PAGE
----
LOS ANGELES - Clive Cussler testified he was told by a producer that he didn't have screenplay approval rights for "Sahara" following numerous attempts to polish the script.
Cussler, 75, maintains he entered into an agreement with Crusader Entertainment that paid him $10 million for the adaptation of his novel and approval of the final screenplay before filming began.
The dispute over Cussler's creative control is the key point in his lawsuit against Crusader, owned by Denver billionaire Philip Anschutz. Cussler argues Anschutz's company breached the contract reached between the two sides, while Crusader has sued the novelist, accusing him of being uncooperative and disparaging the movie publicly before it came out.
Each lawsuit seeks millions of dollars.
The 2005 film starred Matthew McConaughey and Penelope Cruz. It cost about $160 million to make but earned only $68 million in the United States. Attorneys for Anschutz's company claim about $80 million in losses.
Cussler, whose testimony lasted a brief 1 1/2 hours Tuesday, wasn't cross-examined by attorneys representing Crusader. Outside of court, they said they planned to question Cussler when they present their case.
"They just gave us their best case, and it didn't warrant a response," attorney Marvin Putnam said.
Cussler disputed the notion put forth by Crusader's attorneys during opening statements that he was a defiant presence during the filmmaking process. He testified he approved at least four versions of the screenplay but each time was told by producers another writer would be hired to work on the script.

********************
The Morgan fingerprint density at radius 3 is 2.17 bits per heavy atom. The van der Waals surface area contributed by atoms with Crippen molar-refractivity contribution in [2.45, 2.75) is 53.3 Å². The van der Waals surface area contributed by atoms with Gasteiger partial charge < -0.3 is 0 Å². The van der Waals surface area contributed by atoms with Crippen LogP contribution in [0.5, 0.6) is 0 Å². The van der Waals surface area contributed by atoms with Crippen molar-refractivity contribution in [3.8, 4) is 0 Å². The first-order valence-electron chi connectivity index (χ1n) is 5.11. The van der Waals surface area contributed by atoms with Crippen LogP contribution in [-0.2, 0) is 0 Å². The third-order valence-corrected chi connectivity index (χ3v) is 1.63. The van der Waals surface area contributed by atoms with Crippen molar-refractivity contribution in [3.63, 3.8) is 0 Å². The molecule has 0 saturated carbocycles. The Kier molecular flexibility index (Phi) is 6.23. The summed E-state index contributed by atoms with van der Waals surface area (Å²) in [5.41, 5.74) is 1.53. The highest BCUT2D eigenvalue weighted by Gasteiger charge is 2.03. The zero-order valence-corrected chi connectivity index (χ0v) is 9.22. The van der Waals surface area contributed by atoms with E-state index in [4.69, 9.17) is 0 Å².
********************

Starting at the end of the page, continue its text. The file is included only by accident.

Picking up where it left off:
"I can appreciate other writers' works," he said.
Cussler said he provided three screenplay rewrites between September 2001 and July 2002. Attorney Bert Fields displayed e-mails from producer Karen Baldwin praising Cussler for his input.
"It was my fervent hope using terrific sections (of prior screenplays) with my own expertise, at last we would come out with a screenplay everyone would like," Cussler said.
But Cussler grew upset when he saw a version created by Josh Friedman, who wrote "War of the Worlds" and "The Black Dahlia." Cussler scribbled a note in 2002 to Baldwin and called Friedman's screenplay "amateurish" and "juvenile."
"I told her I wouldn't approve it," Cussler said in court. "It didn't follow the story line and strayed from it."
After several more writers were brought in, Cussler testified, he was told by producers in 2003 he didn't have approval rights to the final screenplay. He didn't elaborate but said the final product changed major plot points and "tore the heart" out of the story.
"They ruined it," Cussler said.
Cussler later bashed "Sahara" in various media interviews, according to court documents.
Cussler said he's received about $12 million from Crusader , $10 million for "Sahara" and another $2 million for a second film based on another of his books.